Coronavirus disease appeared in late 2019 (COVID-19) and spread globally to become a pandemic by 2020. COVID-19 is the disease caused by infection with severe acute respiratory syndrome-related coronavirus 2 (SARS-CoV-2), which belongs to the genus Betacoronavirus. This infectious disease is characterized by typical symptoms of other coronavirus infections, such as fever, cough, fatigue, pneumonia, and diarrhea. COVID-19 also often causes neurologic symptoms including the loss of taste or smell, headache, and muscle or joint pain. COVID-19 is mainly spread through breathing, and is very highly infective [1,2,3,4]. Therefore, rapid diagnosis and patient isolation are both very important to control the pandemic.

The current diagnosis of COVID-19 depends on nucleic acid amplification tests, and recently, many new methods such as loop-mediated isothermal amplification or CRISPR-based assays were developed. The serologic tests using the antigen/antibody of SARS-CoV-2 was also introduced and used for specific purpose or limited circumstance [5,6,7]. In particular, reverse-transcription quantitative real-time polymerase chain reaction (RT-qPCR) to identify the target gene of SARS-CoV-2 is a common diagnostic method performed from the early stage of the pandemic in many clinical laboratories. SARS-CoV-2 is a single positive-strand RNA virus consisting of ten open reading frames (ORFs) [8]. There are many types of RT-qPCR targeting the ORF1ab, RNA-dependent RNA polymerase (RdRp), Spike (S), Envelope (E), and/or Nucleocapsid (N) genes of SARS-CoV-2 [9,10,11,12]. Conventionally, RT-qPCR is a validated, sensitive molecular diagnostic tool that is used to detect infectious pathogens. However, during massive testing for COVID-19, several studies discussed the concern of false-negative results using RT-qPCR [5, 13,14,15,16]. Therefore, more sensitive and accurate diagnostic tools are required. A few studies have suggested the use of droplet digital polymerase chain reaction (ddPCR) as an alternative diagnostic method to RT-qPCR [17, 18]. Droplet digital polymerase chain reaction is a precise molecular diagnostic method that can quantify nucleic acid without a standard curve, which is necessary for quantification with RT-qPCR. In the past, ddPCR was evaluated for detecting viral pathogens such as cytomegalovirus, hepatitis B virus, or mutant influenza virus [19,20,21]. More recently, ddPCR has been found to be useful for detecting SARS-CoV-2 in various conditions and situations [22,23,24,25,26].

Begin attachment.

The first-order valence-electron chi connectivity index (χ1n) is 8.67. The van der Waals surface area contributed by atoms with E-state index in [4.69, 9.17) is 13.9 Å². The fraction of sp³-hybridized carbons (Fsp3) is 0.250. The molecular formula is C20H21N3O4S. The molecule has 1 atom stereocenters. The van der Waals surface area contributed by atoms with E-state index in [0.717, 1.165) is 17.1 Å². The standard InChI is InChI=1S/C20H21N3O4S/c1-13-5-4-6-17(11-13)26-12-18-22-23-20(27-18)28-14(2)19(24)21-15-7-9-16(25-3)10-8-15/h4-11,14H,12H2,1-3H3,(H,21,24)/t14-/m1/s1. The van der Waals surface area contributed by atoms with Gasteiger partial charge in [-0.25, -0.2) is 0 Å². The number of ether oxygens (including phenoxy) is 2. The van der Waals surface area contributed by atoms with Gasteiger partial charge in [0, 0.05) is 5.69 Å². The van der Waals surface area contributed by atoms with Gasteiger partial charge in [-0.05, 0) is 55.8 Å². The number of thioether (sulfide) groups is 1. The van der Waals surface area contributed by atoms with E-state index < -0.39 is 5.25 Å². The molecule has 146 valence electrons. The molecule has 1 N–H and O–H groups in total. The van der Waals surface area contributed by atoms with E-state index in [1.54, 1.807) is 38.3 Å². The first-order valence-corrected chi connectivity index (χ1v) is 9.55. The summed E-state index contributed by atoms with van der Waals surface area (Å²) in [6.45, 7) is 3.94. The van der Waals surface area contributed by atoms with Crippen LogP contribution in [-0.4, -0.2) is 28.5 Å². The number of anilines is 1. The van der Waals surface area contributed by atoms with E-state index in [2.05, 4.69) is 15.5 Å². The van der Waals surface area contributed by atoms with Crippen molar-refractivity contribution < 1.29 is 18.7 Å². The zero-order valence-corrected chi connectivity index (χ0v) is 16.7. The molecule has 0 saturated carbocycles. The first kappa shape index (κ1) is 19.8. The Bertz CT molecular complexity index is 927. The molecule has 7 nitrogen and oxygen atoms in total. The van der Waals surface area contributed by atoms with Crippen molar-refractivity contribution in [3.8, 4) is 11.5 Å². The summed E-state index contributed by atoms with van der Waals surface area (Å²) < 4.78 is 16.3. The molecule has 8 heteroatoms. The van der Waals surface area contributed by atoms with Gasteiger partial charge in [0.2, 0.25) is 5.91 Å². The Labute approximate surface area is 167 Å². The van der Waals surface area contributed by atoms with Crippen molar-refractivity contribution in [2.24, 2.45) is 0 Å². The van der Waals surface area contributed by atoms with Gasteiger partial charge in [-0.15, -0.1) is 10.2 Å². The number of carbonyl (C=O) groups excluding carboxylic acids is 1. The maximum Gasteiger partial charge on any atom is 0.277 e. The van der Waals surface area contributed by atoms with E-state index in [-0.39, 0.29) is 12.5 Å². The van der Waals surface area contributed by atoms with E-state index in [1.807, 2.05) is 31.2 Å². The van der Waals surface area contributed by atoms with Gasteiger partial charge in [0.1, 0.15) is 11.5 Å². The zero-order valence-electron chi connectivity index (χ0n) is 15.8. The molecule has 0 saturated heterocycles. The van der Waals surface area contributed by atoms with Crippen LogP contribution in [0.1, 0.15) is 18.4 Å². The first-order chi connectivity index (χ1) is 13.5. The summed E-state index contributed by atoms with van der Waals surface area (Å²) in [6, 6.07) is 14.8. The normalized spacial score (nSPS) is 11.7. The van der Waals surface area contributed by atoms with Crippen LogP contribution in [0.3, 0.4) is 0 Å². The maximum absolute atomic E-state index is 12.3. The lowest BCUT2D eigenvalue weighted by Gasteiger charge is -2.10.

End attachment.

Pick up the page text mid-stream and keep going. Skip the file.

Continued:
In this study, we evaluated the analytical and clinical performance of ddPCR for detecting SARS-CoV-2. We analyzed the detection capability, precision, and linearity of ddPCR, and compared the results of clinical samples with those from RT-qPCR. We also obtained quantitative results from ddPCR and studied the changes in the viral load of patients with COVID-19 during treatment.

Methods and Materials

Clinical Sample Collection and Preparation